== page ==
Redirected activity of human antitumor chimeric immune receptors is governed by antigen and receptor expression levels and affinity of interaction

Fabio Turatti, Mariangela Figini, Emanuela Balladore, Paola Alberti, Patrizia Casalini, James D. Marks, Silvana Canevari, Delia Mezzanzanica

Research output: Contribution to journalArticlepeer-review

Abstract

Novel Ab-based immunotherapeutic strategies have exploited T-cell receptor-like chimeric immune receptors (CIR) expressed on the surface of transduced human peripheral blood mononuclear cell (PBMC) to redirect potent non-major histocompatibility complex-dependent cytotoxicity to tumor cells expressing a tumor-associated antigens. We transduced human PBMC with 2 fully human CIRs that trigger through the ζ-chain of CD3 and contain either one of two human scFv specific for the same epitope on the extracellular domain of HER2 but with distinctly different affinities (KD 1616 and 1 nM) for this antigen. Potent direct CIR-mediated killing and in vitro tumor growth inhibition mediated by transduced PBMC were observed against targets expressing different levels of HER2. High-affinity CIR showed stronger ability to bind Ag and retain binding than low-affinity CIR. When lytic potential of the 2 CIRs was evaluated, their efficiency was comparable under conditions of high CIR and Ag expression, whereas low-affinity CIR was more efficient than high-affinity CIR in conditions of limiting Ag and CIR expression levels. When tumor growth inhibition was evaluated, Ag and CIR levels, rather than CIR affinity appeared relevant. Ag-driven CIR activation resulted in the production of soluble factors mediating efficient bystander effect. By carefully defining CIR surface expression and increasing affinity for a specific target antigen, it may be possible to selectively exclude CIR-mediated activity against targets expressing low levels of antigen, as normal cells. On the contrary, low antigen-expressing tumor variants could be eliminated by decreasing CIR affinity. Tuning CIR expression and affinity might help in discriminating different biologic contexts.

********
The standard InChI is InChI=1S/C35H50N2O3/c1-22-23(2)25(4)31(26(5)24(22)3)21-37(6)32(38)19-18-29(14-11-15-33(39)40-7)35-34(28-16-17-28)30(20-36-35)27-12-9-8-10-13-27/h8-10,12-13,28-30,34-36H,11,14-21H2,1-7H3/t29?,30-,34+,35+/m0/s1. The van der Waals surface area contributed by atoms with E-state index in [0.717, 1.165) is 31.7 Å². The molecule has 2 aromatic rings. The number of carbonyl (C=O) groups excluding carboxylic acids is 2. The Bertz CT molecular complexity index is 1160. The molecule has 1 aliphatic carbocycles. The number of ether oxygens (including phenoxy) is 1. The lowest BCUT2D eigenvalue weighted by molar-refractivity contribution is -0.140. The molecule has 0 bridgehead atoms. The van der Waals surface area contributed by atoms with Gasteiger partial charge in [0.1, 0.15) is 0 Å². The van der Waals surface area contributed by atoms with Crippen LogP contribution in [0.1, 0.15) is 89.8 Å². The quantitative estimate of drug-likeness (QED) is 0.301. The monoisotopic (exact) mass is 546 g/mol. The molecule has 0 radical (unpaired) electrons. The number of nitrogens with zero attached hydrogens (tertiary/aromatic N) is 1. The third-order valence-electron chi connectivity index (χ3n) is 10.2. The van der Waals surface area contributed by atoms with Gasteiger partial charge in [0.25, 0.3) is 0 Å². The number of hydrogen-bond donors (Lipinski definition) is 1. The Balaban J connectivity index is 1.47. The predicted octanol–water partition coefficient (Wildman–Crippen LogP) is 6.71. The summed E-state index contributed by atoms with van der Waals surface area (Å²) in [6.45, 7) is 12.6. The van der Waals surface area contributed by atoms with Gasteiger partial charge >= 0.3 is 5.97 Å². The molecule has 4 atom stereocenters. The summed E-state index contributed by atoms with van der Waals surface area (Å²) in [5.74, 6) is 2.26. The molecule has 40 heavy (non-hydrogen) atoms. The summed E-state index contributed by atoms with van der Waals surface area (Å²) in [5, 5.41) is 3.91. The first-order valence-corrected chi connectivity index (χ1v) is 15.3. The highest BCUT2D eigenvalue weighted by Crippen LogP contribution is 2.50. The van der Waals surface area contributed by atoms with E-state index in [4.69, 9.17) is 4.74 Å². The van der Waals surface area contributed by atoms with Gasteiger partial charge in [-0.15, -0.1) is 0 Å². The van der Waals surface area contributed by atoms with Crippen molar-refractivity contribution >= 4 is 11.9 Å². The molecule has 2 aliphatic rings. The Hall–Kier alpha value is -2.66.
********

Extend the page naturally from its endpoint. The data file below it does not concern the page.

Original languageEnglish
Pages (from-to)684-693
Number of pages10
JournalJournal of Immunotherapy
Volume30
Issue number7
DOIs
Publication statusPublished - Oct 2007

Keywords

  • Chimeric immune receptor
  • Cytotoxicity
  • Human T cells

ASJC Scopus subject areas

  • Cancer Research
  • Pharmacology
  • Immunology

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